UBC Theses and Dissertations
The flotation of apatite and dolomite in orthophosphate solution Johnston, David Lawrence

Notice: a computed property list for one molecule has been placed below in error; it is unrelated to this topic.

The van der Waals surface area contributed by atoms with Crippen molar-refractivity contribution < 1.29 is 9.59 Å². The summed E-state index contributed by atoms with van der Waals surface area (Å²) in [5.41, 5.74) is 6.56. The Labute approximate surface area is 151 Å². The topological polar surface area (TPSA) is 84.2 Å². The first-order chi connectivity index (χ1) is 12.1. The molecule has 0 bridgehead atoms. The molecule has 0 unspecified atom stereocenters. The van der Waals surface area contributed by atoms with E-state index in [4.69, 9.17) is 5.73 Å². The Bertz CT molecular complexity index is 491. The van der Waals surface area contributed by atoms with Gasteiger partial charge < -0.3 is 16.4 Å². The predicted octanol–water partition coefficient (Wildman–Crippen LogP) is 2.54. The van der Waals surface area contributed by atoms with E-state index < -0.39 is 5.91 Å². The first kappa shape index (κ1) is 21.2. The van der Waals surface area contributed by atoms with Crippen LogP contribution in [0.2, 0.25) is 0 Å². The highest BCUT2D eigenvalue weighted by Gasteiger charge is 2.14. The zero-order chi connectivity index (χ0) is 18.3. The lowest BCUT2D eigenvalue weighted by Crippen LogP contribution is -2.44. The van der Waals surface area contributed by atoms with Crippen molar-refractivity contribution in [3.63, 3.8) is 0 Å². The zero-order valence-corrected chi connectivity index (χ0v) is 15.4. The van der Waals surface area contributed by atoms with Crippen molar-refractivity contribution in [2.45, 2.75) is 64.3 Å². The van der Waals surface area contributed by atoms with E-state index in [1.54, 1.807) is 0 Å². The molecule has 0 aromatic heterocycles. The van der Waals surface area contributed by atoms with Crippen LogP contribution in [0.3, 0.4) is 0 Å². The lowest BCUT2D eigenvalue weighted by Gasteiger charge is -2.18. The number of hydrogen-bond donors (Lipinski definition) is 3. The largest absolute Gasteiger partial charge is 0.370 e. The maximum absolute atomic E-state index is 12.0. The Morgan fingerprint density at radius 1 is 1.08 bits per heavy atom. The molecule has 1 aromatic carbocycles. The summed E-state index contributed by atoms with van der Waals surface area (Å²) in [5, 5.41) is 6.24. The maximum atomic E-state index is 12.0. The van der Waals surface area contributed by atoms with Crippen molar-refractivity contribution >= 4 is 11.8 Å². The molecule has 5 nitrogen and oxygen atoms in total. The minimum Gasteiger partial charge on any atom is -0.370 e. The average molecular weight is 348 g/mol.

A study has been conducted on the loss of phosphate ions and excessive oleic acid consumption encountered in the selective flotation of dolomite from apatite. An attempt has been made to evaluate the mechanism by which orthophosphate ions depress apatite flotation. Replacement of SO₄⁻² ions on gypsum by HFO₄⁻² ions is found to occur rapidly in solution. The presence of CaHPO₄⁻² 2H₂O on gypsum surfaces is shown using infrared reflectance spectroscopy. CaHPO₄⁻²H₂O is isomorphous with gypsum and has identical lattice parameters. Experiments show that the addition of sulfate ion to the system suppresses the reaction of orthophosphate ions with gypsum by the common ion effect. The proposed reversible reaction in the system is: CaSO₄∙2H₂O + HPO₄⁻²↼⇁ CaHPO₄ ∙2H₂O + SO₄⁻² A proposed mechanism by which orthophosphate ions selectively depress apatite flotation is shown to fit all experimental observations. Orthophosphate ions are known to be potential determining for calcite, dolomite and apatite. It is observed that in the presence of orthophosphate ions calcite and dolomite recovery is higher at pH 6.0 than at pH 8.5. Apatite and gypsum exhibit opposite behavior. It is proposed that the adsorption of strongly hydrogen bonding H₃PO⁴, H₂PO₄⁻² and HPO₄⁻² in the electrical double layer results in collector species being slow to penetrate and adsorb on the minerals. Acid attack on calcite and dolomite results in disruption of the hydrogen bonded layer and allows rapid collector adsorption. Two equally important effects of adsorbed phosphates are to decrease collector adsorption due to the large negative zeta potential generated and to impede fruitful particle-bubble interactions. Brittle froths encountered in flotation at pH 6.0 are related to condensation of surface films formed by oleic acid -sodium oleate complexes. The froth stabilizing effects of hydrophobic dolomite particles is noted.
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